There has been a sense of following the crowd — opting for a certain PPA structure because that is the prevalent model in a particular market. "The physical delivery [of power] in the [sleeved] PPA structure ... is closer to what [European] corporates are used to," said BayWa's Grotzke.

In Europe, "there's been a deeper history of the utilities and the midstreamers providing package deals and physical supply of renewable energy," added Jason Tundermann, vice president of business development at Seattle-headquartered PPA broker LevelTen Energy Inc. "We're starting to see that in the U.S., but Europe has had a head start."

Another explanation is accounting standards. European companies use International Financial Reporting Standards, under which virtual PPAs typically qualify as derivatives, creating a more complicated environment, which is not the case under U.S. GAAP principles. As such, sources say U.S. corporates will likely be among the early adopters of virtual PPAs in Europe.

"A lot of the initial wave of activity [in virtual PPAs] would likely come from GAAP-based buyers who are familiar with the structure from their North American divisions and as an overall corporation are still reporting via GAAP," said Tundermann of LevelTen, which has procured more than $1 billion worth of U.S. renewable energy deals with Fortune 500 companies since 2018, and is now expanding to Europe.

The market consensus is that the virtual or synthetic structure is simpler and more flexible than doing a physical or sleeved PPA, given it is just a price hedge.

"Most corporates would take the view that in either structure, you would still achieve additionality and price certainty, so the drivers are much stronger to go for the synthetic structure, rather than sleeved," said Elizabeth Reid, partner and co-head of the international renewables group at law firm Bird & Bird LLP.

Direction of travel

The favorable landscape in the U.S. has made it a more fertile ground for corporate PPAs than Europe. Corporates in the U.S. signed 9.1 GW of PPAs with renewable energy projects in 2018, compared with 2.3 GW in Europe, according to BloombergNEF data. As of July 2019, the U.S. had transacted a further 7 GW of PPAs, compared with 1.6 GW in the rest of the world combined.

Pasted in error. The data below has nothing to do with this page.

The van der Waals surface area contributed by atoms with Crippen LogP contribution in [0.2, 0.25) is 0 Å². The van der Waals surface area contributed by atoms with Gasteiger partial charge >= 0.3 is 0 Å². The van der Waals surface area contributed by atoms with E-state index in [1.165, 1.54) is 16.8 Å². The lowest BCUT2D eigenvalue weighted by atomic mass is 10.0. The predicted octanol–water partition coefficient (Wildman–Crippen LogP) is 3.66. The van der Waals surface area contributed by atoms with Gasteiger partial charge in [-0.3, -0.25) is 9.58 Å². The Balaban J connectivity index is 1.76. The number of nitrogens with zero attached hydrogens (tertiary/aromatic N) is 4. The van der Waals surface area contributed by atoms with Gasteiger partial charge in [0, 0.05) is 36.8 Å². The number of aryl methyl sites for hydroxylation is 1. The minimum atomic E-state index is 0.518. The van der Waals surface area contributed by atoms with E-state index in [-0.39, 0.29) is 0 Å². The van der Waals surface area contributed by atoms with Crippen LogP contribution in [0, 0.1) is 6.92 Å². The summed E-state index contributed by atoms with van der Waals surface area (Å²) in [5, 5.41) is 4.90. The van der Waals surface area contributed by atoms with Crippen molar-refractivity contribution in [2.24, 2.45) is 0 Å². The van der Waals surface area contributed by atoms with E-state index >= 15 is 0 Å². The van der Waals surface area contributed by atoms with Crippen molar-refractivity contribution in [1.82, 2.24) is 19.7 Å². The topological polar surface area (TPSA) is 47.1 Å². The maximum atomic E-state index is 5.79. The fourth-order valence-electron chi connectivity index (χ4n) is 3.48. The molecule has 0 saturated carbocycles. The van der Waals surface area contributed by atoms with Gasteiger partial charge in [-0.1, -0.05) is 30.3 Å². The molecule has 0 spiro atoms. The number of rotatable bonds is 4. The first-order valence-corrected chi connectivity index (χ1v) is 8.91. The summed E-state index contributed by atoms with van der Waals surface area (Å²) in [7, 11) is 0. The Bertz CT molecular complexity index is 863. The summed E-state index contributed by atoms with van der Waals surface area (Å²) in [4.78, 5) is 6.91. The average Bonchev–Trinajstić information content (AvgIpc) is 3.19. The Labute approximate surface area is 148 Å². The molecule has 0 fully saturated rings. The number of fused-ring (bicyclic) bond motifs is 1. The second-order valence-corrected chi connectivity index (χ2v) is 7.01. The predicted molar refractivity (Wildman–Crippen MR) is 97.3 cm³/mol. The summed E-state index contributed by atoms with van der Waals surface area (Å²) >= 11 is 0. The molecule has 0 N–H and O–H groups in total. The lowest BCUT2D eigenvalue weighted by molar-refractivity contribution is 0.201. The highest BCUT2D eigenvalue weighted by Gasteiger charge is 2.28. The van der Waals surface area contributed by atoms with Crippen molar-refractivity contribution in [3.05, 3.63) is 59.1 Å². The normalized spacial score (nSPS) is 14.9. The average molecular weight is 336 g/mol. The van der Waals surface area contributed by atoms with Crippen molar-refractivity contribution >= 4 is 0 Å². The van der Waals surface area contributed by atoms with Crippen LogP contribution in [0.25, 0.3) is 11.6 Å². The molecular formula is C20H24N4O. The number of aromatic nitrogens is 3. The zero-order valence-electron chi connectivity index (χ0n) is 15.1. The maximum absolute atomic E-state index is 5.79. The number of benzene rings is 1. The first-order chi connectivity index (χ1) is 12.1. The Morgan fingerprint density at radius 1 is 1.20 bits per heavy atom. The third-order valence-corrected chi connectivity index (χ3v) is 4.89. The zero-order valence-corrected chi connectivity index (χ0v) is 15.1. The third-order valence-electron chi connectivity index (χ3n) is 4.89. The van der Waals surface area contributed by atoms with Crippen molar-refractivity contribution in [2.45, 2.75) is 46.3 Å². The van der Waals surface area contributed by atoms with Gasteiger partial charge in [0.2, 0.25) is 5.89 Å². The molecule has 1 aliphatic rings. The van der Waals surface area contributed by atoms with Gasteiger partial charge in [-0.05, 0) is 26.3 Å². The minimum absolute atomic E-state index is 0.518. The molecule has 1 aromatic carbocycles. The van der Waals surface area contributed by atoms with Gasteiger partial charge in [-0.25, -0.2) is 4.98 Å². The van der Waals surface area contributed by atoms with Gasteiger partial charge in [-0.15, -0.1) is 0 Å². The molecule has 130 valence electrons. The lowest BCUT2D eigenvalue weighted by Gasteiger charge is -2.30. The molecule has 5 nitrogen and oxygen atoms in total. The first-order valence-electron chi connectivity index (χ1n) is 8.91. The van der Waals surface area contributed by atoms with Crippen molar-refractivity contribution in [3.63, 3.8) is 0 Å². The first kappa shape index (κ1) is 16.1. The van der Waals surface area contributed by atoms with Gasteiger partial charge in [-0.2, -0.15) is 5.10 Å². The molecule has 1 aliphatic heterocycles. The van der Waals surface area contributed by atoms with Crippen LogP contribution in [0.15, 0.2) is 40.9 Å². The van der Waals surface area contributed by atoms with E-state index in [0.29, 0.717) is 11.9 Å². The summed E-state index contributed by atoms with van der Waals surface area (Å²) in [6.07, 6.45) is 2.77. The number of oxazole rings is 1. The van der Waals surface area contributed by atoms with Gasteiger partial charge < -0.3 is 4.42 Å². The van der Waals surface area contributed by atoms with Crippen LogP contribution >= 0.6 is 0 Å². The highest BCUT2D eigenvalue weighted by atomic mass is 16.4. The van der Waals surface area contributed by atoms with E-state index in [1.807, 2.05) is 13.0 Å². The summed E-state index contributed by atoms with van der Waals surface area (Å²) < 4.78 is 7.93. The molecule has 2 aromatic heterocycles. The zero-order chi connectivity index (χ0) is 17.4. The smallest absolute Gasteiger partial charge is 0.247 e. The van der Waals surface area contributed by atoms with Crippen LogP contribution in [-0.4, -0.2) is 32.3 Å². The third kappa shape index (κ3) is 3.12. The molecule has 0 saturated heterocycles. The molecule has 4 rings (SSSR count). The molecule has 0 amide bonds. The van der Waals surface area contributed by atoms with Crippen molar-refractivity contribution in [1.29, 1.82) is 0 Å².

"In general ... the market compared to the U.S. is not as mature yet," said BayWa's Grotzke. "In Europe, the tariff systems in the respective countries were prevailing."

Indeed, subsidies can set a "high pricing benchmark" in a market, which can make corporates reluctant to enter into PPAs, said LevelTen's Tundermann. In contrast, while the U.S. has its renewable energy tax credit scheme, there is no guaranteed electricity price — something that can be structured into a PPA.

But the take-up of corporate PPAs in Europe, and the virtual model specifically, could be boosted by the EU's Renewable Energy Directive, or RED II, which will require member states to recognize guarantees of origin — the certificates that prove electricity has been generated from a renewable source — issued by other member states. "The RED II directive is a really positive thing for the growth of the corporate PPA market," Reid of Bird & Bird added.

And, driven by green targets and shareholder pressure, the buyer side is now warming up. "[We have] previously seen their tiptoes in the water ... but now we're seeing lots of different buyers — corporate entities and public sector bodies," said Nithin Rajavelu, partner at consultancy Everoze Partners Ltd. "The direction of travel seems to be in the right direction."